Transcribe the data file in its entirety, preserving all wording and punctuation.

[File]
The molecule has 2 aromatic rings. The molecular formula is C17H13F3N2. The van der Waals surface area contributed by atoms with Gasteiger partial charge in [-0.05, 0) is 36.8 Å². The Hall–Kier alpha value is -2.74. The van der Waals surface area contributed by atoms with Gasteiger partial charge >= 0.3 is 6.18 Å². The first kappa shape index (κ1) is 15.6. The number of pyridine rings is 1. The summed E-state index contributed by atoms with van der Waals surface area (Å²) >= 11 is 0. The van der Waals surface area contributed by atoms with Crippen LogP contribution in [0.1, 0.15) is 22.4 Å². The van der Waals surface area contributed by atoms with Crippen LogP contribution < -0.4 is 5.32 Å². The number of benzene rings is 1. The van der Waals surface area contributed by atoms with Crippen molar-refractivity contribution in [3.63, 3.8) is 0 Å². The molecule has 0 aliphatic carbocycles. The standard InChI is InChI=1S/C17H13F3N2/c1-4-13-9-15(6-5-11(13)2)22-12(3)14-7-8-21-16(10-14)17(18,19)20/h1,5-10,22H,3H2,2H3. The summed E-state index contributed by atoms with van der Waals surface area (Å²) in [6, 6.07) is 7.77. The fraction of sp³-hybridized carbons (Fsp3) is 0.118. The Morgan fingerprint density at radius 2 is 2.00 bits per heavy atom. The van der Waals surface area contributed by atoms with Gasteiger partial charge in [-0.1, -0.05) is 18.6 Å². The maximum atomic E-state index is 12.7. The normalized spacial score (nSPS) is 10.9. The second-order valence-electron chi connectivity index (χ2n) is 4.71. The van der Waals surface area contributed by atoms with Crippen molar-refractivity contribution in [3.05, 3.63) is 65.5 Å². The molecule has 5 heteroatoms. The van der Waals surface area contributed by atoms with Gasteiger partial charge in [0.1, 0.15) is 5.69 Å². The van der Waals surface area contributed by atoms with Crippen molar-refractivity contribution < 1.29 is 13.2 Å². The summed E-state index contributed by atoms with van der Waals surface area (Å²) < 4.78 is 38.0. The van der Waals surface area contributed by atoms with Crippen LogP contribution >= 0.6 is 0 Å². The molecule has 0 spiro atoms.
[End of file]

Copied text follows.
The molecule has 2 aromatic rings. The molecular formula is C17H13F3N2. The van der Waals surface area contributed by atoms with Gasteiger partial charge in [-0.05, 0) is 36.8 Å². The Hall–Kier alpha value is -2.74. The van der Waals surface area contributed by atoms with Gasteiger partial charge >= 0.3 is 6.18 Å². The first kappa shape index (κ1) is 15.6. The number of pyridine rings is 1. The summed E-state index contributed by atoms with van der Waals surface area (Å²) >= 11 is 0. The van der Waals surface area contributed by atoms with Crippen LogP contribution in [0.1, 0.15) is 22.4 Å². The van der Waals surface area contributed by atoms with Crippen LogP contribution < -0.4 is 5.32 Å². The number of benzene rings is 1. The van der Waals surface area contributed by atoms with Crippen molar-refractivity contribution in [3.63, 3.8) is 0 Å². The molecule has 0 aliphatic carbocycles. The standard InChI is InChI=1S/C17H13F3N2/c1-4-13-9-15(6-5-11(13)2)22-12(3)14-7-8-21-16(10-14)17(18,19)20/h1,5-10,22H,3H2,2H3. The summed E-state index contributed by atoms with van der Waals surface area (Å²) in [6, 6.07) is 7.77. The fraction of sp³-hybridized carbons (Fsp3) is 0.118. The Morgan fingerprint density at radius 2 is 2.00 bits per heavy atom. The van der Waals surface area contributed by atoms with Gasteiger partial charge in [-0.1, -0.05) is 18.6 Å². The maximum atomic E-state index is 12.7. The normalized spacial score (nSPS) is 10.9. The second-order valence-electron chi connectivity index (χ2n) is 4.71. The van der Waals surface area contributed by atoms with Crippen molar-refractivity contribution in [3.05, 3.63) is 65.5 Å². The molecule has 5 heteroatoms. The van der Waals surface area contributed by atoms with Gasteiger partial charge in [0.1, 0.15) is 5.69 Å². The van der Waals surface area contributed by atoms with Crippen molar-refractivity contribution < 1.29 is 13.2 Å². The summed E-state index contributed by atoms with van der Waals surface area (Å²) < 4.78 is 38.0. The van der Waals surface area contributed by atoms with Crippen LogP contribution >= 0.6 is 0 Å². The molecule has 0 spiro atoms.